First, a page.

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Molecules 2009, 14(4), 1561-1577;

Temozolomide with Radiation Therapy in High Grade Brain Gliomas: Pharmaceuticals Considerations and Efficacy;A Review Article

Attikon University Hospital of Athens, Second Radiology Department, Radiation Therapy Unit, Medical School of Athens, Greece
University of Athens, Medical Oncology Unit, Alexandra Hospital Athens Greece
Aretaieion University Hospital, 1st Radiology Department, Radiation Therapy Unit, Medical School of Athens, Greece
Author to whom correspondence should be addressed.
Received: 12 March 2009 / Revised: 10 April 2009 / Accepted: 15 April 2009 / Published: 16 April 2009
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Malignant gliomas (glioblastoma multiforme and anaplastic astrocytoma) which have a combined incidence of 5–8/100,000 population, represent the most common primary central nervous system tumors. The treatment outcomes even with aggressive approach including surgery, radiaton therapy and chemotherapy are dismal with median reported survival is less than 1 year. Temozolomide is a new drug which has shown promise in treating malignant gliomas and other difficult-to-treat tumors. This drug is a per os (p.o) imidazotetrazine second-generation alkylating agent which represents the leading compound in a new class of chemotherapeutic agents that enter the cerebrospinal fluid and do not require hepatic metabolism for activation. The efficacy of temozolomide was tested in vitrostudies and has demonstrated schedule-dependent antitumor activity against highly resistant malignancies, including high-grade glioma (HGG). In addition, in clinical studies, temozolomide consistently demonstrates reproducible linear pharmacokinetics with approximately 100% p.o. bioavailability, noncumulative minimal myelosuppression that is rapidly reversible, and activity against a variety of solid tumors in both children and adults. Moreover, preclinical studies have evaluated the combination of temozolomide with other alkylating agents and inhibitors of the DNA repair protein O6-alkylguanine alkyltransferase to overcome resistance to chemotherapy in malignant glioma and malignant metastatic melanoma. At the present time temozolomide is approved in the United States for the treatment of adult patients with refractory anaplastic astrocytoma and, in the European Union, for treatment of glioblastoma multiforme showing progression or recurrence after standard therapy. Temozolomide’s characteristics which make it a candidate for a wide range of clinical testing to evaluate the potential of combination treatments in different tumor types are its predictable bioavailability and minimal toxicity. An overview of the mechanism of action of temozolomide and a summary of results from more important randomized controlled clinical trials in high grade gliomas are presented here. View Full-Text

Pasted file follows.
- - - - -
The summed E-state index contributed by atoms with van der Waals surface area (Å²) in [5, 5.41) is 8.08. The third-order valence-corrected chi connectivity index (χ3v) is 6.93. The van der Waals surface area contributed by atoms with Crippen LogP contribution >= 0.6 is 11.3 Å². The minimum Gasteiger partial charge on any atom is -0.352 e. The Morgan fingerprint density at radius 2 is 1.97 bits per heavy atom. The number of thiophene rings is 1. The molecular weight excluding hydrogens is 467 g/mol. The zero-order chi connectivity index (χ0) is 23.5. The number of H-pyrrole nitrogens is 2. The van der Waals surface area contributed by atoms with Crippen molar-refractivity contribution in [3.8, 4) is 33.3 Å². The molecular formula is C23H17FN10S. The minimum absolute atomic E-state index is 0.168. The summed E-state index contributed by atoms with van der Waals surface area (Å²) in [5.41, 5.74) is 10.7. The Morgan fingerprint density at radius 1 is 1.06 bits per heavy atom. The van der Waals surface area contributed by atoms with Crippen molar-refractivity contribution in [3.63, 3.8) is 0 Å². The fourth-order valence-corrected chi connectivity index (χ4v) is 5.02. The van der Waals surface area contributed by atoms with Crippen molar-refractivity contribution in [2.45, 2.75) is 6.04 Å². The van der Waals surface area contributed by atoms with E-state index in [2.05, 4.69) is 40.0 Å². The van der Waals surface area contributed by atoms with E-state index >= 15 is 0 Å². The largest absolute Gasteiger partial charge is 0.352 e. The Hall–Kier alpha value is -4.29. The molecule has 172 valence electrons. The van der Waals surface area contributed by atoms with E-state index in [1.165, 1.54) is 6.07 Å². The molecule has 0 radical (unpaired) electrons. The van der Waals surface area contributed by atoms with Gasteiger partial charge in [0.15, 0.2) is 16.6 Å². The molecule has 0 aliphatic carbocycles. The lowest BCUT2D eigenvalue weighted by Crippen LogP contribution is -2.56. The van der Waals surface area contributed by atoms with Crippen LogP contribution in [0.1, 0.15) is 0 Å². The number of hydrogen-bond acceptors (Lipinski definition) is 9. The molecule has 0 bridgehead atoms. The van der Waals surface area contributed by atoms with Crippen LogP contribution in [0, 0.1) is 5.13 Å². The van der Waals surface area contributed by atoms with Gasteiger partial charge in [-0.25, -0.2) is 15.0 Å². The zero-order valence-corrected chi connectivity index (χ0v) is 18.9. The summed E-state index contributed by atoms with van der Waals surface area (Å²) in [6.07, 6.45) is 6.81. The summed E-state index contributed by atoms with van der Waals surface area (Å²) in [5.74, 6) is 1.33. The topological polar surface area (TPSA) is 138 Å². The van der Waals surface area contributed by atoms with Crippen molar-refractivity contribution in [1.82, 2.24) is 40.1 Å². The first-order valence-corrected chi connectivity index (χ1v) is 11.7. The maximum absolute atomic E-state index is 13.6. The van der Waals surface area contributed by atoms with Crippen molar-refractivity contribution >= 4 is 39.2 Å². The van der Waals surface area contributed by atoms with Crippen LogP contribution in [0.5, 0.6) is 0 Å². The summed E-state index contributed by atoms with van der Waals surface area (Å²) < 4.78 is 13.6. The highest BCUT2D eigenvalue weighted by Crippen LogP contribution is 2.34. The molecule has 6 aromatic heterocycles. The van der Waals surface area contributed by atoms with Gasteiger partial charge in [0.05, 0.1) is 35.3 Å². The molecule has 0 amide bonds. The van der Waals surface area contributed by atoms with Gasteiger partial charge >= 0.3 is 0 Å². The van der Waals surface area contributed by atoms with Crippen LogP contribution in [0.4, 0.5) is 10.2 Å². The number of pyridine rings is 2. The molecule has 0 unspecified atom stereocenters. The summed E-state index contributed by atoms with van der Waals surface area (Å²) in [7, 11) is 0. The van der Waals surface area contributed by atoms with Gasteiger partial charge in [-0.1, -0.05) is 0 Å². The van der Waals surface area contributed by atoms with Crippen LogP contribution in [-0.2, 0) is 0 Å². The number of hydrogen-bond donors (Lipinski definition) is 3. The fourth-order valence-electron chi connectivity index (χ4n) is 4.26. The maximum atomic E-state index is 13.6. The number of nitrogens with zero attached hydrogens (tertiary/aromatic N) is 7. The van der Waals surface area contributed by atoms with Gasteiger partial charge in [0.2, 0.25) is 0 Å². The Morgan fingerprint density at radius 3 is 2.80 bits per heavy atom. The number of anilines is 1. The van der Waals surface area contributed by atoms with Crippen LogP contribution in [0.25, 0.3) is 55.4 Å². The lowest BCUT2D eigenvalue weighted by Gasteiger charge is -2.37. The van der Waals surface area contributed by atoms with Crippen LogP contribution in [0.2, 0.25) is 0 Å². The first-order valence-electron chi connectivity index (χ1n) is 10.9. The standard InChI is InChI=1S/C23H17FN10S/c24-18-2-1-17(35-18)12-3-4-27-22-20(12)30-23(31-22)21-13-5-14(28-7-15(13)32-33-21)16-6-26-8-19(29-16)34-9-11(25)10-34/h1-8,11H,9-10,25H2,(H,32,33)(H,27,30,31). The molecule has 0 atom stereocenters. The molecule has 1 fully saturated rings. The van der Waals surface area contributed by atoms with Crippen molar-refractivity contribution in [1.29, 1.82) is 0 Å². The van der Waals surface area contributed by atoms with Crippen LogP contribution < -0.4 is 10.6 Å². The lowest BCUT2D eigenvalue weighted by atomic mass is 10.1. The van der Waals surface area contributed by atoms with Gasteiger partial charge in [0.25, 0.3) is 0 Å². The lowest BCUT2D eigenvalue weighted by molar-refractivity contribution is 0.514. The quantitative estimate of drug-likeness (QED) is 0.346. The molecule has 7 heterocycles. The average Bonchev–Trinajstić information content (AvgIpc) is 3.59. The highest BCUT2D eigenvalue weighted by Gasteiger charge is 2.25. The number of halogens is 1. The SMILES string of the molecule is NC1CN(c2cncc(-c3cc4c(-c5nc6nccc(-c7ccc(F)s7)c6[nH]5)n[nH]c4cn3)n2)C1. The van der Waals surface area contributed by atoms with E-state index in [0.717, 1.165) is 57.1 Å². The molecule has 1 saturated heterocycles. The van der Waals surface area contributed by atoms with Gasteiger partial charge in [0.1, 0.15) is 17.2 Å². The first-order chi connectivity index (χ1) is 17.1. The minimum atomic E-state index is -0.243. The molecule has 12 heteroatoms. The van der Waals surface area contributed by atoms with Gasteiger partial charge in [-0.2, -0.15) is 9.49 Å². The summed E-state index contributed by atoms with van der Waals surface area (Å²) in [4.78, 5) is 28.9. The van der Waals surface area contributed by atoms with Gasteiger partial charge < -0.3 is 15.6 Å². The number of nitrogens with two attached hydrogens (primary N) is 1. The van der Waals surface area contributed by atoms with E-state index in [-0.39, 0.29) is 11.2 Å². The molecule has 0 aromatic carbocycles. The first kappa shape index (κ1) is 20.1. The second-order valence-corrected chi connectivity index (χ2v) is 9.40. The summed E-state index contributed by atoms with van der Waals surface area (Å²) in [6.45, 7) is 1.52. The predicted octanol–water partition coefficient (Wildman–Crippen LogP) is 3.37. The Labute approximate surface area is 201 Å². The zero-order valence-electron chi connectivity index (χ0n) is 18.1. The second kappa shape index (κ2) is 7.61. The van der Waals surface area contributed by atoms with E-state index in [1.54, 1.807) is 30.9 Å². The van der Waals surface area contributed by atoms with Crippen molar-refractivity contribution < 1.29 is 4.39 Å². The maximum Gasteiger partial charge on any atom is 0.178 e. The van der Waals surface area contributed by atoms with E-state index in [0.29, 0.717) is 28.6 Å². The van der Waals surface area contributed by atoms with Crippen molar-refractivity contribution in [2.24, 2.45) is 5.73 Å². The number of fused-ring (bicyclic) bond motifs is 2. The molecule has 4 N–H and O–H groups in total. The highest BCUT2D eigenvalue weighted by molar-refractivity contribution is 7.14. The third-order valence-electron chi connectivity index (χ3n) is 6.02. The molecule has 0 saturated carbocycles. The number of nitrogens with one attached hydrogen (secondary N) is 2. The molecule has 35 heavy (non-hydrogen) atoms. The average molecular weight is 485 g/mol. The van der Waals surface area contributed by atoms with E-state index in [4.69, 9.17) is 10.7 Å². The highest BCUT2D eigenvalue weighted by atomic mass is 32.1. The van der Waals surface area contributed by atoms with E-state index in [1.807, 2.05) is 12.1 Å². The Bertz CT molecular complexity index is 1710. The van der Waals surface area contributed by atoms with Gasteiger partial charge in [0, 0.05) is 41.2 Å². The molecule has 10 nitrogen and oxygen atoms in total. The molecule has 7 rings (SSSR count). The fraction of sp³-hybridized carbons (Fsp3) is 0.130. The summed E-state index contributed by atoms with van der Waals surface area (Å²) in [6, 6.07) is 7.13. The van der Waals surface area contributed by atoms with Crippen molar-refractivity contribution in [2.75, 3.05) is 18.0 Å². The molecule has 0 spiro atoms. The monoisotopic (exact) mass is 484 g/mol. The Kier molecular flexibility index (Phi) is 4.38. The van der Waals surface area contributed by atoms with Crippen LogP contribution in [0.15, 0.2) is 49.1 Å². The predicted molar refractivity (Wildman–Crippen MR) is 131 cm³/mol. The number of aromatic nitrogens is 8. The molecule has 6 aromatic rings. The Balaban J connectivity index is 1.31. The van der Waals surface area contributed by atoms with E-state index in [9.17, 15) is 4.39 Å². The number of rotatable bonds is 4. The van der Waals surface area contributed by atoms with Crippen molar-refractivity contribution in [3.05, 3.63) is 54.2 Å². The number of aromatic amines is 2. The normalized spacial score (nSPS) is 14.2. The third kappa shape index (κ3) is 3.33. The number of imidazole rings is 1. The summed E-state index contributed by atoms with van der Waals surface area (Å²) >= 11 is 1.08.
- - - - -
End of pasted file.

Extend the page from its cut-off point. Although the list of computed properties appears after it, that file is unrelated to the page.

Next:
Keywords: Temozolomide; Malignant gliomas; Chemotherapy; Radiation therapy Temozolomide; Malignant gliomas; Chemotherapy; Radiation therapy

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Koukourakis, G.V.; Kouloulias, V.; Zacharias, G.; Papadimitriou, C.; Pantelakos, P.; Maravelis, G.; Fotineas, A.; Beli, I.; Chaldeopoulos, D.; Kouvaris, J. Temozolomide with Radiation Therapy in High Grade Brain Gliomas: Pharmaceuticals Considerations and Efficacy;A Review Article. Molecules 2009, 14, 1561-1577.

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